Do you have blind faith that, if you can somehow convince a prospect to engage in a sales cycle, you will eventually make a sale? If you do, watch out! This belief can waste your time, effort, and company resources.
Unfortunately, time and resource investments do not inevitably produce sales. How many of the opportunities in your pipeline have been stalled at the same step in the sales cycle for weeks...or months? In how many opportunities have you and your company invested enormous amounts of time, energy and resources (conducting product demonstrations, writing lengthy proposals, providing product evaluations, etc.), only to have the prospect decide they don't WANT to buy, or prove INCAPABLE of funding the purchase? Even when you make sales, how many turn out to be "nightmare" customers who are always dissatisfied and consume huge amounts of post-sale resources?
All Prospects Are NOT Created Equal
You DO need to help your prospects explore whether their business problems are substantial enough to justify investing time in a sales cycle. However, you also need to figure out whether each prospect is WORTHY of your time and resource investments! If a prospect is not a good fit, gracefully exit from the opportunity! (Why not refer them to a competitor and let the competitor burn some cycles?)
How can you determine whether a prospect is worthy of your time and resource investments? Many sales skills training courses teach an acronym, M-A-N, that stands for Money, Authority, and Need. The basic idea is to determine whether:
1. The prospect is willing to commit enough budget dollars (MONEY) to pay for the product or service
2. The key decision makers and influencers (AUTHORITY) have been identified; and
3. The prospect's pain (NEED) is severe enough to justify investing in a solution.
Unfortunately, even when you do a good job of M-A-N qualification, you can be "blindsided" by issues that delay sales cycles or destroy opportunities outright. For example:
* Some prospects prove incapable of securing financing. They may have a budget, but they are not "credit worthy", so they can't FUND the budget.
* Some decision makers need to have specific information provided in a specific format before they can authorize a buying decision.
* Sometimes you invest considerable time and effort in troubleshooting complex problems and designing solutions, only to be informed that the prospect must take the proposed solution OUT TO BID. This can lead to the opportunity being lost to a low bidder or the profitability of the opportunity being pummeled.
To avoid these issues, add additional questions to the M-A-N qualification process. The acronym that I have assigned to this revised process is M-A-I-N BP, which stands for MONEY, AUTHORITY, INFORMATION, NEED, and BUYING PROCESS. Here are sample M-A-I-N BP questions:
* How will your prospect pay for the product or service?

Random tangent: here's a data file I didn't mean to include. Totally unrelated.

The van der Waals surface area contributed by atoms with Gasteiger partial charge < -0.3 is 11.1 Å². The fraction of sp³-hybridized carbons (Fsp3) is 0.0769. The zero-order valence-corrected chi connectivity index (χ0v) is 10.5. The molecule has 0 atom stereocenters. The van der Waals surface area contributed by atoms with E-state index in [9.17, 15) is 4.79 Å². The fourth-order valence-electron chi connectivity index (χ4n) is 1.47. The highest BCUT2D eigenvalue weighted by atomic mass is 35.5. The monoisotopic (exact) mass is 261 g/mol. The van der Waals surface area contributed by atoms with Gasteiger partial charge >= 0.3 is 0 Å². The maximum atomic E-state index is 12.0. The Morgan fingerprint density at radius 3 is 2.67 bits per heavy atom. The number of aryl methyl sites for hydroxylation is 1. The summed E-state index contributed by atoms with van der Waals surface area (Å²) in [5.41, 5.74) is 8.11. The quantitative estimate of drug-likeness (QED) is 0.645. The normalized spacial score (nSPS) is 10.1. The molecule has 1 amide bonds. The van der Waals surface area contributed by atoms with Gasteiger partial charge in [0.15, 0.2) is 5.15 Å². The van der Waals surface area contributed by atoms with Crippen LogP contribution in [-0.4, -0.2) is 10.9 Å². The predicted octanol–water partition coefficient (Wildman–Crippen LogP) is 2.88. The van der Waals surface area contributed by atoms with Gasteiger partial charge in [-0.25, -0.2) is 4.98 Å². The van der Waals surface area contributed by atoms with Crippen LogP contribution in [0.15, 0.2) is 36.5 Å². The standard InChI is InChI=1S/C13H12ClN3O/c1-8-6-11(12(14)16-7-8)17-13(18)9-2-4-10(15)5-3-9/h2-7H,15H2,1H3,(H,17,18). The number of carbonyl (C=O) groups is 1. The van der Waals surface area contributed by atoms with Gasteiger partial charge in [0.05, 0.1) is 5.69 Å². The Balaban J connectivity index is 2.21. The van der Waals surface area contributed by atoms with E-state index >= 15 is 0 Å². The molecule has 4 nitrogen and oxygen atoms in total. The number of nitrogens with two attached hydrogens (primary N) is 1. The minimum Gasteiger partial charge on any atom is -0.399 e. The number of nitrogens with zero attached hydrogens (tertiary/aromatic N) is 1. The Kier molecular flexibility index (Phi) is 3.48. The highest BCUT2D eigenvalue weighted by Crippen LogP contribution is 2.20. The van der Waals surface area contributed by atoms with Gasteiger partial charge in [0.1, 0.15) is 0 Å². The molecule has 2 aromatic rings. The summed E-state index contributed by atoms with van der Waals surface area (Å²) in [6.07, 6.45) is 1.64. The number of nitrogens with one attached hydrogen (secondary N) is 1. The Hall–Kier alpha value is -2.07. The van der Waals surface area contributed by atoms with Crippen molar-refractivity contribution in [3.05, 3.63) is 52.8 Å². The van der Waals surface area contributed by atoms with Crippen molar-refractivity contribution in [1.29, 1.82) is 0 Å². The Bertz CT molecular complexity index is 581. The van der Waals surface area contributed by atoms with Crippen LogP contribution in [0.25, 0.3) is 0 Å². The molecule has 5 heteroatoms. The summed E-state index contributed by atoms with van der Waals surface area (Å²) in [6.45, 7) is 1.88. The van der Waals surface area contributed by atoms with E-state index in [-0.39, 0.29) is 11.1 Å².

* Has a budget been established?
* Are they credit worthy?
* Who (in the prospect's organization) needs to approve an acquisition of this nature?
* What information do the decision makers require before they can make a decision?
* What format does this information need to be in?
* What are the prospect's business problems?
* How compelling are they? In other words, can you quantify (associate dollars, percentages, and time frames with) the pain the prospect is feeling?
* Are the quantified business impacts substantial enough to warrant investment by the prospect's organization (and YOUR company) in identifying and fixing the problem(s)?
* What is the prospect's buying (procurement) process?
* What impact might this process have on the profitability of the transaction?
* What competitive advantage will you receive if you invest your time and resources in designing a solution that goes out to bid?
If you decide to add M-A-I-N BP qualification to your sales opportunity qualification process, here are some final thoughts to keep in mind:
* If you don't know the answers to ALL of the M-A-I-N BP questions, it is highly likely you are wasting your time and resources!
* Opportunity qualification is NOT A ONE-TIME EVENT. As an opportunity advances through the sales cycle, you should frequently ask whether any of the answers to the qualification questions have changed. If an answer changes, it could impact the length of the sales cycle and even destroy the viability of the opportunity. At minimum, an answer change will probably require a change in focus and/or a reprioritization of planned activities.
* Never feel bad about disqualifying an "opportunity". The amount of opportunity in each territory is virtually unlimited. If you carefully qualify and re-qualify each opportunity, and only invest time and resources in qualified opportunities, you will maximize your return on time and resources invested.
About the author:
Sales performance expert Alan Rigg is the author of How to Beat the 80/20 Rule in Selling: Why Most Salespeople Don't Perform and What to Do About It. His company, 80/20 Sales Performance, helps business owners, executives, and managers DOUBLE sales by implementing The Right Formula(tm) for building top-performing sales teams. For more information and more FREE sales and sales management tips, visit http://www.8020salesperformance.com
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